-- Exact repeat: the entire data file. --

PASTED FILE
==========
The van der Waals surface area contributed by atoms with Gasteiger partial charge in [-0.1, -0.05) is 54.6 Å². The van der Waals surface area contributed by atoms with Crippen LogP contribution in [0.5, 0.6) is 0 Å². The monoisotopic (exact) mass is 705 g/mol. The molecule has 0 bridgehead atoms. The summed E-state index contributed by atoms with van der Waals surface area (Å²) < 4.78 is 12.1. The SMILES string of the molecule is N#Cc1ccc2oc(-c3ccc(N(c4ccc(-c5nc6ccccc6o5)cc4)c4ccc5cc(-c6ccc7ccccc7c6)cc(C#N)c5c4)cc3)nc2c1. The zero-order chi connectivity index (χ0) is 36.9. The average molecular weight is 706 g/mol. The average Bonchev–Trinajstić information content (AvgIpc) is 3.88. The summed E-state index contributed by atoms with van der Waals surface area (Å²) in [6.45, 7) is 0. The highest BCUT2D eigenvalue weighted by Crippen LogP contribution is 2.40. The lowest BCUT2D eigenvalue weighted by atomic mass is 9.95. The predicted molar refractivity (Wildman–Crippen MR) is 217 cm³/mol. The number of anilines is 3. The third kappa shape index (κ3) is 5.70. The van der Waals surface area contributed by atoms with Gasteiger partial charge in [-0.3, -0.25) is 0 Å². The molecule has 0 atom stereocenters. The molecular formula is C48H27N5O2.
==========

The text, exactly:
The van der Waals surface area contributed by atoms with Gasteiger partial charge in [-0.1, -0.05) is 54.6 Å². The van der Waals surface area contributed by atoms with Crippen LogP contribution in [0.5, 0.6) is 0 Å². The monoisotopic (exact) mass is 705 g/mol. The molecule has 0 bridgehead atoms. The summed E-state index contributed by atoms with van der Waals surface area (Å²) < 4.78 is 12.1. The SMILES string of the molecule is N#Cc1ccc2oc(-c3ccc(N(c4ccc(-c5nc6ccccc6o5)cc4)c4ccc5cc(-c6ccc7ccccc7c6)cc(C#N)c5c4)cc3)nc2c1. The zero-order chi connectivity index (χ0) is 36.9. The average molecular weight is 706 g/mol. The average Bonchev–Trinajstić information content (AvgIpc) is 3.88. The summed E-state index contributed by atoms with van der Waals surface area (Å²) in [6.45, 7) is 0. The highest BCUT2D eigenvalue weighted by Crippen LogP contribution is 2.40. The lowest BCUT2D eigenvalue weighted by atomic mass is 9.95. The predicted molar refractivity (Wildman–Crippen MR) is 217 cm³/mol. The number of anilines is 3. The third kappa shape index (κ3) is 5.70. The van der Waals surface area contributed by atoms with Gasteiger partial charge in [-0.3, -0.25) is 0 Å². The molecule has 0 atom stereocenters. The molecular formula is C48H27N5O2.